Read the magazine story to find out more.
Modern greenhouse production methods have often eliminated conventional earth as a growth medium and, with that, eliminated silicon, a mineral naturally found in soil.
Greenhouse growers might do well to add silicon back in their nutrient applications, irrigation or potting mixes, according to Agricultural Research Service (ARS) scientists. That's because a growing body of research suggests that silicon boosts yields and protects plants from toxicity and fungal diseases. This means silicon may reduce the need for plant growth regulators and disease-control pesticides.
Over the past three years, horticulturist Jonathan Frantz and plant pathologist Jim Locke with the ARS Greenhouse Production Research Group in Toledo, Ohioalong with other ARS and University of Toledo colleagueshave studied silicon uptake in a variety of ornamentals, including begonia, carnation, geranium, impatiens, marigold, orchid, pansy, petunia, snapdragon, verbena and zinnia.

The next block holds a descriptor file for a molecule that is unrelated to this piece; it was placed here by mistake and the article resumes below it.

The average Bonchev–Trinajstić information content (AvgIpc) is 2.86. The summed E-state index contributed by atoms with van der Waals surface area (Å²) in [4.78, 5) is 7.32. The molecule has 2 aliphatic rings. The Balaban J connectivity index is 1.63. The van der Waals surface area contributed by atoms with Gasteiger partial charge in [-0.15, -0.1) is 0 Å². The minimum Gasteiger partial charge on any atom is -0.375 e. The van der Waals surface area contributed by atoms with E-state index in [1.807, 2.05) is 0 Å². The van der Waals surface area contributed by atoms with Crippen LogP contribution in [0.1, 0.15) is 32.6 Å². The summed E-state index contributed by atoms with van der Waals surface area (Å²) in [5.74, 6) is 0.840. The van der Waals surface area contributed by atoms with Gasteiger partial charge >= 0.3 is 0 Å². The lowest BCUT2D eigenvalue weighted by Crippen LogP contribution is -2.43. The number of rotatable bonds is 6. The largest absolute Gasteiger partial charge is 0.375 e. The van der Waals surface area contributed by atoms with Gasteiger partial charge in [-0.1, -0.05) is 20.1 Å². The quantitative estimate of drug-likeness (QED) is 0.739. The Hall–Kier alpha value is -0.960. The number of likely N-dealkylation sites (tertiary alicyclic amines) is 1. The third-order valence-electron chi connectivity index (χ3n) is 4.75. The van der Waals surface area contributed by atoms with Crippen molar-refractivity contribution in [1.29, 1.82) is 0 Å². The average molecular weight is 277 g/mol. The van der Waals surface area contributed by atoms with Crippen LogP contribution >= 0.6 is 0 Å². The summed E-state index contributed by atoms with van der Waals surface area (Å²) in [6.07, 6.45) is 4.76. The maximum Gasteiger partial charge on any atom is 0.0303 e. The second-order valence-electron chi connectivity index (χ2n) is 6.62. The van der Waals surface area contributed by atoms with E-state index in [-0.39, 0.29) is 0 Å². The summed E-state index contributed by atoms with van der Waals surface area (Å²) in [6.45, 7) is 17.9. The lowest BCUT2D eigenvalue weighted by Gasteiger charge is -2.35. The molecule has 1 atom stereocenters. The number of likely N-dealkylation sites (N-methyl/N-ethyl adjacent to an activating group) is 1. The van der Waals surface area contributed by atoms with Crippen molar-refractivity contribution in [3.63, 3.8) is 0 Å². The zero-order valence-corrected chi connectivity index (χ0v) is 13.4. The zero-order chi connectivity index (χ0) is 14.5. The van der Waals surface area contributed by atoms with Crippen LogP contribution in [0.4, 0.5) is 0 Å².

X-ray analysis has shown that some of these plantssuch as New Guinea impatiens, marigold and zinniaaccumulate silicon in significant concentrations in unique cells in their leaves. The researchers want to see which crops put nutrients where they are most useful to the plant.
The scientists also tested some of these plants to see if silicon imparts resistance to two widespread pathogenic fungi, gray mold and powdery mildew. They found that it helps reduce symptoms of powdery mildew in zinnia but has no effect on species such as begonia and geranium, which do not accumulate silicon.
The scientists will continue to use similar tests to see if silicon accumulates in the leaves of other ornamental crops and test those crops for silicon-induced resistance to insect pests.
Such knowledge about plants' silicon use will help breeders choose promising lines for creating new varieties of flowers and ornamental plants that will need fewer pesticide applications.
Read more about the research in the May/June 2007 issue of Agricultural Research magazine.
ARS is the U.S. Department of Agriculture's chief scientific research agency.